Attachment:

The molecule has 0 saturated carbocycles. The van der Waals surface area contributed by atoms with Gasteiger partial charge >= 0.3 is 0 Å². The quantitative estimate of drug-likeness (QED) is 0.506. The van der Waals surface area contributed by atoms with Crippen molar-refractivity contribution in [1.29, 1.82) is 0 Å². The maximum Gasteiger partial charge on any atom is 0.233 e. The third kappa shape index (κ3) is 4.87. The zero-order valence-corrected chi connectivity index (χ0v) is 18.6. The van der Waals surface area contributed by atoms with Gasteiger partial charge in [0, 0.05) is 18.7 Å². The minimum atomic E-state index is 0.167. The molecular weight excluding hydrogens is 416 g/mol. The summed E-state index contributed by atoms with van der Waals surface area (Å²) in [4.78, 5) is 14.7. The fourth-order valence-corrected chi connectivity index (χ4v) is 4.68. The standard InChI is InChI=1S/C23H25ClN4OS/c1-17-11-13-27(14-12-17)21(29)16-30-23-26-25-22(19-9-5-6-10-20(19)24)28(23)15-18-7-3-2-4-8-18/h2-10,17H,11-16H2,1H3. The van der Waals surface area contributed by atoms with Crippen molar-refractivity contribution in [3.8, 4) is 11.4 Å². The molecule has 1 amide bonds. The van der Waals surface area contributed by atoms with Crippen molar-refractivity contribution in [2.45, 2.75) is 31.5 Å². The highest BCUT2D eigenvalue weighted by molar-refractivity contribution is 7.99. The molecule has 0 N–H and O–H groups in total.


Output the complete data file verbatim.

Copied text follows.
The molecule has 0 saturated carbocycles. The van der Waals surface area contributed by atoms with Gasteiger partial charge >= 0.3 is 0 Å². The quantitative estimate of drug-likeness (QED) is 0.506. The van der Waals surface area contributed by atoms with Crippen molar-refractivity contribution in [1.29, 1.82) is 0 Å². The maximum Gasteiger partial charge on any atom is 0.233 e. The third kappa shape index (κ3) is 4.87. The zero-order valence-corrected chi connectivity index (χ0v) is 18.6. The van der Waals surface area contributed by atoms with Gasteiger partial charge in [0, 0.05) is 18.7 Å². The minimum atomic E-state index is 0.167. The molecular weight excluding hydrogens is 416 g/mol. The summed E-state index contributed by atoms with van der Waals surface area (Å²) in [4.78, 5) is 14.7. The fourth-order valence-corrected chi connectivity index (χ4v) is 4.68. The standard InChI is InChI=1S/C23H25ClN4OS/c1-17-11-13-27(14-12-17)21(29)16-30-23-26-25-22(19-9-5-6-10-20(19)24)28(23)15-18-7-3-2-4-8-18/h2-10,17H,11-16H2,1H3. The van der Waals surface area contributed by atoms with Crippen molar-refractivity contribution in [3.8, 4) is 11.4 Å². The molecule has 1 amide bonds. The van der Waals surface area contributed by atoms with Crippen molar-refractivity contribution in [2.45, 2.75) is 31.5 Å². The highest BCUT2D eigenvalue weighted by molar-refractivity contribution is 7.99. The molecule has 0 N–H and O–H groups in total.